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September 29

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“But I want you to know, brethren, that the things which happened to me have actually turned out for the furtherance of the gospel” (Philippians 1:12 NKJV).

From: September 29, 2020


The apostle Paul wrote this letter to the church at Philippi from his jail cell in Rome. He wrote to encourage his gospel partners, so that they would see that his chains were actually increasing the “furtherance of the gospel.” He noted that the gospel had become evident to the “whole palace guard.” Rather than seeing his gospel preaching as limited by his chains, he saw them as an opportunity to reach Caesar’s palace guard while they imprisoned him. It seemed that Paul’s perspective was always centered on the gospel.
Do you have a gospel perspective? Having received the gospel, do you recognize its life-giving power? Does the gospel color your perspective on every circumstance, so that you look for every opportunity as a gospel opportunity?
PRAYER: Dear Father, forgive us for having such a myopic perspective, always looking for our own comfort. Teach us to see our circumstances from Your perspective, always looking for gospel opportunities. Give us Your holy boldness for the work. In Jesus’ name, amen.

“For I want you to understand what really matters, so that you may live pure and blameless lives until the day of Christ’s return” (Philippians 1:10 NLT).

From: September 29, 2019


Paul prayed that the Philippians would understand what “really matters.” He prayed that their priorities would focus on becoming more and more like Jesus until the Day of completion when Christ returns.
What are you focused on today? There are many good things that might occupy our time, but what are the best things? This is not a choice between right and wrong, but between temporal and eternal, between good and excellent. Will today’s concerns matter tomorrow?
Remember the words of Jesus as he taught Martha this truth, “Martha, Martha, you are worried and troubled about many things. But only one thing is needed and Mary has chosen what it better” (Luke 10:41-42).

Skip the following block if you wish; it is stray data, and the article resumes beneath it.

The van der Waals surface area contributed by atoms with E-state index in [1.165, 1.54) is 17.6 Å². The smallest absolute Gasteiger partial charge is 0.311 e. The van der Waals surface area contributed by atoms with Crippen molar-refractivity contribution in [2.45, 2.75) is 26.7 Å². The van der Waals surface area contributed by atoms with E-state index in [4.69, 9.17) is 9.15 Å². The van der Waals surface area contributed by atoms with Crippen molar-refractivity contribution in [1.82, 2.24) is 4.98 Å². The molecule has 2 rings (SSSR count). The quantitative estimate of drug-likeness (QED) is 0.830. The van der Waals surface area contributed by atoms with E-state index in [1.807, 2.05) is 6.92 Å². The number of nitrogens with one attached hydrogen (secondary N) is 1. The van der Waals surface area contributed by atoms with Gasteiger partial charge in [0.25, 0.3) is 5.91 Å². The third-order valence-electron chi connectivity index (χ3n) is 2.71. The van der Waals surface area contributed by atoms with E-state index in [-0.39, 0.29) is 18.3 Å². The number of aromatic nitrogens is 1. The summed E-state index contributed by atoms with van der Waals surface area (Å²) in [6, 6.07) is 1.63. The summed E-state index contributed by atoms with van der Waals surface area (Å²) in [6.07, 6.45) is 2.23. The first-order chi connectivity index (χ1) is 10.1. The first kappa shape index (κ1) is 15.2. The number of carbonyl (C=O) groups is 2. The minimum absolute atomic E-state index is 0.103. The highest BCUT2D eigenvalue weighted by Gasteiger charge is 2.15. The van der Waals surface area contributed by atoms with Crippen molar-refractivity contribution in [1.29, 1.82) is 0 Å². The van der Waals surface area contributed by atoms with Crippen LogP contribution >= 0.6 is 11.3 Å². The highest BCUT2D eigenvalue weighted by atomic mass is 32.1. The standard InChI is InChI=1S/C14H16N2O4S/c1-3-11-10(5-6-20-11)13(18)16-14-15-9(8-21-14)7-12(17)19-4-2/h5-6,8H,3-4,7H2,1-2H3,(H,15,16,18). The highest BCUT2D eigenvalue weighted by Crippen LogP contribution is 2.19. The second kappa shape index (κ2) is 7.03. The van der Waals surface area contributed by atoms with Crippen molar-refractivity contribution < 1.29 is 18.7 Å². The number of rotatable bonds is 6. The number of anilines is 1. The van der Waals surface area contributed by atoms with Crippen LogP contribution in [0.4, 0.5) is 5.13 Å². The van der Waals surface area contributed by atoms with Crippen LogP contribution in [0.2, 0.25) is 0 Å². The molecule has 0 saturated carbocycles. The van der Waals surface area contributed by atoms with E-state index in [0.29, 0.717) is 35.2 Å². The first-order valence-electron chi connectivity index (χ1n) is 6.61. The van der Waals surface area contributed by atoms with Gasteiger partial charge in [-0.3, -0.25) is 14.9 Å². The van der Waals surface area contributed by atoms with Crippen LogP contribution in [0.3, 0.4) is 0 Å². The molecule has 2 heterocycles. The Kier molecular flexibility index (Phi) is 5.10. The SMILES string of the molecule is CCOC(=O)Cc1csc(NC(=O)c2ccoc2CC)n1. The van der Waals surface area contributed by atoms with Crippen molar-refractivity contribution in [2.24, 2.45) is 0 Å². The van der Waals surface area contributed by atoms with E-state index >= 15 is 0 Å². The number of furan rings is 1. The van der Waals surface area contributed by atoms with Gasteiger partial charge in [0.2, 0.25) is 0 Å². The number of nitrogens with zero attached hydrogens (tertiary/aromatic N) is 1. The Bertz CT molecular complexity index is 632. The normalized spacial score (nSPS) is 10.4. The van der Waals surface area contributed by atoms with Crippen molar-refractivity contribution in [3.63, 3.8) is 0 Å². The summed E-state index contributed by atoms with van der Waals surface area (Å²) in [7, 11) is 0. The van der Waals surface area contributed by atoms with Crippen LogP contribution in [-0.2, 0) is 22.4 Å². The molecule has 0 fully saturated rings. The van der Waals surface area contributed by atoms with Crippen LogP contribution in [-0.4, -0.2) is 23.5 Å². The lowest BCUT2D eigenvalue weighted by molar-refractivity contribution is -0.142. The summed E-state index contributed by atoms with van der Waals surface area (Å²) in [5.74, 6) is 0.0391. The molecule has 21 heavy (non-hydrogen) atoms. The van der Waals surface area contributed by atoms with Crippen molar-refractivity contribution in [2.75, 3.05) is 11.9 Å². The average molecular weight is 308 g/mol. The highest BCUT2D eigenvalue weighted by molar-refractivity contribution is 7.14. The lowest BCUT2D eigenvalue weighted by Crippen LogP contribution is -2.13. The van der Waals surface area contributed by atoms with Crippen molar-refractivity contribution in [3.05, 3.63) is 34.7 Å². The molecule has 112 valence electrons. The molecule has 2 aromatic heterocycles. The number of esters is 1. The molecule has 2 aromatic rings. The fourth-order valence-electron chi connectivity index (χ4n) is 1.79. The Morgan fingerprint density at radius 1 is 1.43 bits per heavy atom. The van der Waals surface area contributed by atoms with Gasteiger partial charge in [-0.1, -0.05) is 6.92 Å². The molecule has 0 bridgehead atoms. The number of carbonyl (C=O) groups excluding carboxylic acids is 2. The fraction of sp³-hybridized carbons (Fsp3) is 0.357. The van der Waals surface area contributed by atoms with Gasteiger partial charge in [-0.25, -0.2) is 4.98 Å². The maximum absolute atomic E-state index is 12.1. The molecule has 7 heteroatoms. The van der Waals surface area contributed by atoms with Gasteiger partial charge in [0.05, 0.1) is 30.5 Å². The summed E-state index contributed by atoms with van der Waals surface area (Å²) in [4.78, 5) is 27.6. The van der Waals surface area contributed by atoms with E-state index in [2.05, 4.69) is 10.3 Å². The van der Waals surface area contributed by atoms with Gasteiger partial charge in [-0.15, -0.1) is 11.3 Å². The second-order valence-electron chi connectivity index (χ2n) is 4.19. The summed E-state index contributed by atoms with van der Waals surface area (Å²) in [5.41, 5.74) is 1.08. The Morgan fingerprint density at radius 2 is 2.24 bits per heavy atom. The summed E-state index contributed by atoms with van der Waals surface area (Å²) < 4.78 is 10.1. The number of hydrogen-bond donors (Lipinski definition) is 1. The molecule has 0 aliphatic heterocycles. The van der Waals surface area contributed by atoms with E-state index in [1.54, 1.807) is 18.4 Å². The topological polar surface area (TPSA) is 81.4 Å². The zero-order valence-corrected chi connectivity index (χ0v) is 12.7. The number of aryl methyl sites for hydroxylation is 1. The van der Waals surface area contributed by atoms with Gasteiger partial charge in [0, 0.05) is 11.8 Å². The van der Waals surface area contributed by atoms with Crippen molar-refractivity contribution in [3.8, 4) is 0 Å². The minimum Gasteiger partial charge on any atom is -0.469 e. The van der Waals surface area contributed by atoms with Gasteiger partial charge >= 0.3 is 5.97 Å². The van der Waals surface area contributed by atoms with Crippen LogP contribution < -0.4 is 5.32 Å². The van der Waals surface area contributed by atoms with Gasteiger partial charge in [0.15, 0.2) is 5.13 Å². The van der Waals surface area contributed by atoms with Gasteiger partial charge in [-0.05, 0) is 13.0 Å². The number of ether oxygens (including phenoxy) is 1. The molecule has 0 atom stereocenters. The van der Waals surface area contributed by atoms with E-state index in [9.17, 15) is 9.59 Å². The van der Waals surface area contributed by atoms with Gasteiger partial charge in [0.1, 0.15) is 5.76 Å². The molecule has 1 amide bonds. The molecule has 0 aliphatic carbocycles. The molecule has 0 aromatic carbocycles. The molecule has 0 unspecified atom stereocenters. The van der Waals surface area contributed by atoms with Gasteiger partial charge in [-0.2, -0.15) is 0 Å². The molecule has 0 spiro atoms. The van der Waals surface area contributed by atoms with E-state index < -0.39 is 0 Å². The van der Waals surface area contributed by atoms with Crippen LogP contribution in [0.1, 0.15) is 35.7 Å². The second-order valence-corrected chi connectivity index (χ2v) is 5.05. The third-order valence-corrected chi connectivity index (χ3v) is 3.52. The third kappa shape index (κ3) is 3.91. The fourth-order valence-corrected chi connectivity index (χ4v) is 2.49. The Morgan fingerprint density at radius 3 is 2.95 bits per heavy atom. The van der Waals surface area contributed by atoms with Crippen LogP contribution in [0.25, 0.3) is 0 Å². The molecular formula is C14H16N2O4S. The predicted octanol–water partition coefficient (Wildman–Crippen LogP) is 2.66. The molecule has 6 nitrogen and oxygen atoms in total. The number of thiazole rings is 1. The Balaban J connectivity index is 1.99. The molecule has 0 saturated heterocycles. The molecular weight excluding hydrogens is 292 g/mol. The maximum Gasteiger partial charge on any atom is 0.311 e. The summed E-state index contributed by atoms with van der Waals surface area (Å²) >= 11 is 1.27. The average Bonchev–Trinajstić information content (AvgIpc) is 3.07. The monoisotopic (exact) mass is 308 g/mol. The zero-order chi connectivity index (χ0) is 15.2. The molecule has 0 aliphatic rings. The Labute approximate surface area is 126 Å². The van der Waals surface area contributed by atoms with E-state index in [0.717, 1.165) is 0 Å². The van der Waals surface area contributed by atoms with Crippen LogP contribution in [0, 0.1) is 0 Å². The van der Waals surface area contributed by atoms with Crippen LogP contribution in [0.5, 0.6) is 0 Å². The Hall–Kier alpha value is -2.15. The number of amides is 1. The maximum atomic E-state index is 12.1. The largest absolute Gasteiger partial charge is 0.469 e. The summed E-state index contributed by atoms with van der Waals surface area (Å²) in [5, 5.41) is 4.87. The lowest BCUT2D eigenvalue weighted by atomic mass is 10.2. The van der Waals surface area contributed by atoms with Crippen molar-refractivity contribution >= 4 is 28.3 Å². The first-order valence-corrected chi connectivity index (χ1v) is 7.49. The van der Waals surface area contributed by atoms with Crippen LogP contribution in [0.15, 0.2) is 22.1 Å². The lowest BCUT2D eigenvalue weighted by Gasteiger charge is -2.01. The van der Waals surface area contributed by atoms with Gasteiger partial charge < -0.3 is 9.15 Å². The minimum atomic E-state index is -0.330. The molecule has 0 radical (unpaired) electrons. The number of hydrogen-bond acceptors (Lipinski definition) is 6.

PRAYER: Dear Father, help us to lift our eyes always to You and to Your kingdom. For we are easily distracted by earthly things, even good things that lack eternal consequence. Strengthen us to focus on what really matters. We desire to do Your will and fulfill the purpose You have for us in our time. In Jesus’ name, amen.

“If you fail under pressure, your strength is too small” (Proverbs 24:10 NLT).

From: September 29, 2018

Solomon wrote this proverb concerning the real test of strength. It’s what happens to you when you’re under pressure. Pressure exposes the true size of your strength.
Testing under pressure is also God’s method of proving the strength of our faith. As the apostle Peter wrote, “These trials will show that your faith is genuine. It is being tested as fire tests and purifies gold” (1 Pet. 1:7).
How has pressure affected the strength of your faith?

‘”The Redeemer will come to Zion, and to those who turn from transgression in Jacob,” Says the Lord.’ (Isaiah 59:20 NKJV).

From: September 29, 2017

The Lord promised that a “Redeemer” would come to Zion. In Hebrew, it is “Goel,” which is often translated “Kinsman-Redeemer,” as Boaz was to Ruth. Certainly, Jesus is our human “kinsman.” He is God with us, the Word made flesh, sharing all our condition, yet without sin. “Zion” is another name for Jerusalem or Israel, but points to the true spiritual Israel, which includes both Jew and Gentile, the latter being grafted in by faith. The apostle Paul interpreted this verse as taking place at the Second Coming of Christ, when the remnant of Israel would finally “turn from transgression” and turn to faith in Jesus as Messiah (Rom. 11:25-27). Jesus is our Redeemer. He has come and He is coming again.